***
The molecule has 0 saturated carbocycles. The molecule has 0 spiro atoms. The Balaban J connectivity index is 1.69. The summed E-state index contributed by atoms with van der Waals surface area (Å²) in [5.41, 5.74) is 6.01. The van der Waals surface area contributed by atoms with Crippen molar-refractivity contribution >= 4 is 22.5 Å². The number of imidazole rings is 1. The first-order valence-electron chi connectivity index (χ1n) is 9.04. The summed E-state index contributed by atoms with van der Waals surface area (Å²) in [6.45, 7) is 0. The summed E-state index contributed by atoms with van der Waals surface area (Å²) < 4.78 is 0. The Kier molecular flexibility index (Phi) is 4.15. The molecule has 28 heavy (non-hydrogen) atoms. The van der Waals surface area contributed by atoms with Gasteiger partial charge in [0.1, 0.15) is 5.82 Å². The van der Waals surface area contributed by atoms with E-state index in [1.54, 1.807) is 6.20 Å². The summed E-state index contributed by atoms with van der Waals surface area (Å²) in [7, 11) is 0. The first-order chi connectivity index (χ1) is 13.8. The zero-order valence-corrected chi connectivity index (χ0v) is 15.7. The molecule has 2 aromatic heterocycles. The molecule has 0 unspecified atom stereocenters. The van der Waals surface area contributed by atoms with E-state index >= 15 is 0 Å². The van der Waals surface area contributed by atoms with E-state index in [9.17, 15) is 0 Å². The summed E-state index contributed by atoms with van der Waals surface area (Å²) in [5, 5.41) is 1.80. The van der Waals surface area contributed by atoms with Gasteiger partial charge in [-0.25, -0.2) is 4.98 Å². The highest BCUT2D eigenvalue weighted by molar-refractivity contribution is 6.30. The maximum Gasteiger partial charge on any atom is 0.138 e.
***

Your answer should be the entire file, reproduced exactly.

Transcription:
The molecule has 0 saturated carbocycles. The molecule has 0 spiro atoms. The Balaban J connectivity index is 1.69. The summed E-state index contributed by atoms with van der Waals surface area (Å²) in [5.41, 5.74) is 6.01. The van der Waals surface area contributed by atoms with Crippen molar-refractivity contribution >= 4 is 22.5 Å². The number of imidazole rings is 1. The first-order valence-electron chi connectivity index (χ1n) is 9.04. The summed E-state index contributed by atoms with van der Waals surface area (Å²) in [6.45, 7) is 0. The summed E-state index contributed by atoms with van der Waals surface area (Å²) < 4.78 is 0. The Kier molecular flexibility index (Phi) is 4.15. The molecule has 28 heavy (non-hydrogen) atoms. The van der Waals surface area contributed by atoms with Gasteiger partial charge in [0.1, 0.15) is 5.82 Å². The van der Waals surface area contributed by atoms with E-state index in [1.54, 1.807) is 6.20 Å². The summed E-state index contributed by atoms with van der Waals surface area (Å²) in [7, 11) is 0. The first-order chi connectivity index (χ1) is 13.8. The zero-order valence-corrected chi connectivity index (χ0v) is 15.7. The molecule has 2 aromatic heterocycles. The molecule has 0 unspecified atom stereocenters. The van der Waals surface area contributed by atoms with E-state index >= 15 is 0 Å². The van der Waals surface area contributed by atoms with E-state index in [9.17, 15) is 0 Å². The summed E-state index contributed by atoms with van der Waals surface area (Å²) in [5, 5.41) is 1.80. The van der Waals surface area contributed by atoms with Gasteiger partial charge in [-0.25, -0.2) is 4.98 Å². The highest BCUT2D eigenvalue weighted by molar-refractivity contribution is 6.30. The maximum Gasteiger partial charge on any atom is 0.138 e.